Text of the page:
Wednesday, 29 June 2011

The Kirk and School, Hirta

Although sheltered from the worst of the weather,Cuma rolled heavily at her anchorage overnight in the swell wrapping around Rubh an Uisge (water point) and there was little sleep to be had. 

The forecast was unpromising, but Murdani has a most wonderful possession, and one that is a rare thing indeed. Deep within Cuma, he has a "Cloud Lever".  It can be used only sparingly, but today he set it to Full Open and the day turned out much, much better than the forecast. A few of the team expressed a desire to put their feet on terra firma, and since the residual wind and swell would have made paddling close to the cliffs tricky, a morning ashore was decided upon.  Gary ferried us to the pier in Cuma's inflatable and we gathered to meet the NTS warden for our introductory briefing.

In order to show as many aspects as possible of the village, it will be well worthwhile reading this post alongside this one on Douglas' blog to get the full "St Kilda Stereovision" (tm) effect!

Village Bay provides the only sheltered anchorage in the whole archipelago, and in easterlies or southeasterlies even this is untenable.  Most of the habitation is clustered around the bay, though as we were to learn, earlier settlers lived right across the islands.

After visiting the Feather Store and the naval gun, we headed across to the largest of the older buildings, the Kirk and Schoolhouse

The interior of the Kirk is plain and simple with a cool, calm ambience.  It has been renovated, having been stripped of timber following the evacuation in 1930 and by all accounts is a much lighter and more pleasant place than for much of its history.  A Gaelic bible lies on the lectern, which totally dominates the kirk.

One of the many influences which eventually led to the decline and evacuation of the St Kildans lies here.  Organised religion arrived on the island in1705 when a Rev Alexander Buchan was sent as a missionary by the Church of Scotland.  He stayed for four years, then there were sporadic incumbents with increasingly puritanical views culminating in the appointment of Rev John Mackay in 1865.  He had been ordained by the Free Kirk (which had by this time split with the Church of Scotland) specifically with St Kilda in mind and he set about establishing a harsh Sabbatarian regime.

The obsevances Mackay introduced seem today to be excessive, but the St Kildans didn't resist.  There were three Sunday services, each lasting 2 to 3 hours, which all must attend. No work of any kind could be undertaken on the Sabbath, not even the drawing of water.  Conversation between the islanders was forbidden from Saturday evening until Monday morning.  Prayer meetings were held on Wednesdays, no work could be undertaken for 12 hours either side of the meeting.  Music was forbbidden, as were children's games.  Children were expected to carry a bible everywhere under their arms.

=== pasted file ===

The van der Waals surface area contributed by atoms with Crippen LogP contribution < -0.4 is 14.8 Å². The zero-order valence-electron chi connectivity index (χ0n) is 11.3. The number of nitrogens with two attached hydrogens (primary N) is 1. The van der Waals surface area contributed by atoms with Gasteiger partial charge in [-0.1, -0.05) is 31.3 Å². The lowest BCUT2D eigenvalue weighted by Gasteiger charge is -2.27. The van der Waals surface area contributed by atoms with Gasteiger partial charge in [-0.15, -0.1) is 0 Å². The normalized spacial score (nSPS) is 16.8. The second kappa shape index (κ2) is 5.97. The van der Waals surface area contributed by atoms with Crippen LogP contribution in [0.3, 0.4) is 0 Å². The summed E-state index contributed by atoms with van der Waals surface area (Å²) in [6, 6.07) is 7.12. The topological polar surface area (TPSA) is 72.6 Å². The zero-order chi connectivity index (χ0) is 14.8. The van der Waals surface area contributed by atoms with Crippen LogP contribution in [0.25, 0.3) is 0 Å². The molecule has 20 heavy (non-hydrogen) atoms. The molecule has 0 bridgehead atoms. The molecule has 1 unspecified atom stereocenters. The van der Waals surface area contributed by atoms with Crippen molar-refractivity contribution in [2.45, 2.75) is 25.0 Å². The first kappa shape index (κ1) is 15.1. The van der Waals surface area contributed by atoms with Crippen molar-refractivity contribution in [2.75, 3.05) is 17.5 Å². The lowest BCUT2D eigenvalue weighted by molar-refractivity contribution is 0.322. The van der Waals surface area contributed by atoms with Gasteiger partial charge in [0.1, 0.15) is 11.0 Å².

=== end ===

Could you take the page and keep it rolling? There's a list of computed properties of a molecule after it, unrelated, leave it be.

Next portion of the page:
For a community so intimately bound to fluctuating natural resources and so reliant on constant cooperative labour to remain viable, these restrictions were to prove catastrophic.  Though more enlightened minsters were sent following MacKay's four year reign, it was too late.

The history of St Kilda's people is superbly told in charles MacLean's book "Island At The Edge Of The World" published by Canongate.

The lectern cloth is extremely beautiful.  It seems to reflect the natural surroundings with the blue of the sea and the green of the island slopes.  It's hard to see Mackay entertaining such things during his time though!

Various plaques in the kirk commemorate events on the islands, as here with the origin of the kirk bell.  Other plaques commemorate aircrews lost in plane crashes on the island, and the designation of St Kilda as a dual World Heritage Site.

This collection box is in front of the lectern, lit by morning sunlight streaming through a window..  It's beautifully crafted and has the names of the main islands inscribed on it.  I struggled to get the composition, focus and exposure in balance, the slightly soft effect in this image seems to suit the light and the atmosphere well.

Connected to the Kirk is the school classroom.  Teachers were occasionally sent to "improve" the lot of the St Kildans from 1709 onwards with a more permanent arrangement from the late 1800's.  Most of these teachers were overseen by the incumbent Ministers, but in 1906 a Mr and Mrs MacLachlan arrived and seem to have been a real asset to the islanders.  The children were taught formal lessons from 10am until 4pm in a variety of subjects.

It's unlikely that they had a teacher like Douglas though!

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